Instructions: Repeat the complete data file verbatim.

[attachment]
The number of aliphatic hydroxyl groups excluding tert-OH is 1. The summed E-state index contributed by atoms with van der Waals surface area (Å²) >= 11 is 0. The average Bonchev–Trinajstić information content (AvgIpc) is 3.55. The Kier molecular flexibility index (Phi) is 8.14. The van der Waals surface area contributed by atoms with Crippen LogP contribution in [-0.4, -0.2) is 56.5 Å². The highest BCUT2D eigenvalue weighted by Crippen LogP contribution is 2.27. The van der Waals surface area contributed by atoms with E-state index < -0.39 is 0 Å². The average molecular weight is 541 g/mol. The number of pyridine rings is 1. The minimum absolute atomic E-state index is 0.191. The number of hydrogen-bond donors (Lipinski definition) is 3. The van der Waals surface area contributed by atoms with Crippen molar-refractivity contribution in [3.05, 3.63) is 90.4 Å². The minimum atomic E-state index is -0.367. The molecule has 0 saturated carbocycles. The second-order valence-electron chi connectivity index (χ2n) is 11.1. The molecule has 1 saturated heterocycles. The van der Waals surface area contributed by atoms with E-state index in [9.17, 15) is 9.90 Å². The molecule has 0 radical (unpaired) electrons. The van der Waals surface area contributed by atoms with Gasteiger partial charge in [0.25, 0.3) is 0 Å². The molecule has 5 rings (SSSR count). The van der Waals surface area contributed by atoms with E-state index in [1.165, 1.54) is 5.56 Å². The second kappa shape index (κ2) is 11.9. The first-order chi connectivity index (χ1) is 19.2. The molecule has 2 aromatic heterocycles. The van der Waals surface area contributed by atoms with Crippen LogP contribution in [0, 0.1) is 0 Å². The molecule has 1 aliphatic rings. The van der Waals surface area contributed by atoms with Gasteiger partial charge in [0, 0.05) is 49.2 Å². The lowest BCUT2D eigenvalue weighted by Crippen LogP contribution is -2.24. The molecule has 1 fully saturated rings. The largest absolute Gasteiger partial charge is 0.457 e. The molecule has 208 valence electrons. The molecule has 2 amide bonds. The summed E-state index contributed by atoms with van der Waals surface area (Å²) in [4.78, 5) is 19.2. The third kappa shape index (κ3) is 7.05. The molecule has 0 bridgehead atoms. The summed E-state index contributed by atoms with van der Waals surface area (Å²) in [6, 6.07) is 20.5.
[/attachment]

The number of aliphatic hydroxyl groups excluding tert-OH is 1. The summed E-state index contributed by atoms with van der Waals surface area (Å²) >= 11 is 0. The average Bonchev–Trinajstić information content (AvgIpc) is 3.55. The Kier molecular flexibility index (Phi) is 8.14. The van der Waals surface area contributed by atoms with Crippen LogP contribution in [-0.4, -0.2) is 56.5 Å². The highest BCUT2D eigenvalue weighted by Crippen LogP contribution is 2.27. The van der Waals surface area contributed by atoms with E-state index < -0.39 is 0 Å². The average molecular weight is 541 g/mol. The number of pyridine rings is 1. The minimum absolute atomic E-state index is 0.191. The number of hydrogen-bond donors (Lipinski definition) is 3. The van der Waals surface area contributed by atoms with Crippen molar-refractivity contribution in [3.05, 3.63) is 90.4 Å². The minimum atomic E-state index is -0.367. The molecule has 0 saturated carbocycles. The second-order valence-electron chi connectivity index (χ2n) is 11.1. The molecule has 1 saturated heterocycles. The van der Waals surface area contributed by atoms with E-state index in [9.17, 15) is 9.90 Å². The molecule has 0 radical (unpaired) electrons. The van der Waals surface area contributed by atoms with Gasteiger partial charge in [0.25, 0.3) is 0 Å². The molecule has 5 rings (SSSR count). The van der Waals surface area contributed by atoms with E-state index in [1.165, 1.54) is 5.56 Å². The second kappa shape index (κ2) is 11.9. The first-order chi connectivity index (χ1) is 19.2. The molecule has 2 aromatic heterocycles. The van der Waals surface area contributed by atoms with Crippen LogP contribution in [0, 0.1) is 0 Å². The molecule has 1 aliphatic rings. The van der Waals surface area contributed by atoms with Gasteiger partial charge in [0, 0.05) is 49.2 Å². The lowest BCUT2D eigenvalue weighted by Crippen LogP contribution is -2.24. The molecule has 1 fully saturated rings. The largest absolute Gasteiger partial charge is 0.457 e. The molecule has 208 valence electrons. The molecule has 2 amide bonds. The summed E-state index contributed by atoms with van der Waals surface area (Å²) in [4.78, 5) is 19.2. The third kappa shape index (κ3) is 7.05. The molecule has 0 bridgehead atoms. The summed E-state index contributed by atoms with van der Waals surface area (Å²) in [6, 6.07) is 20.5.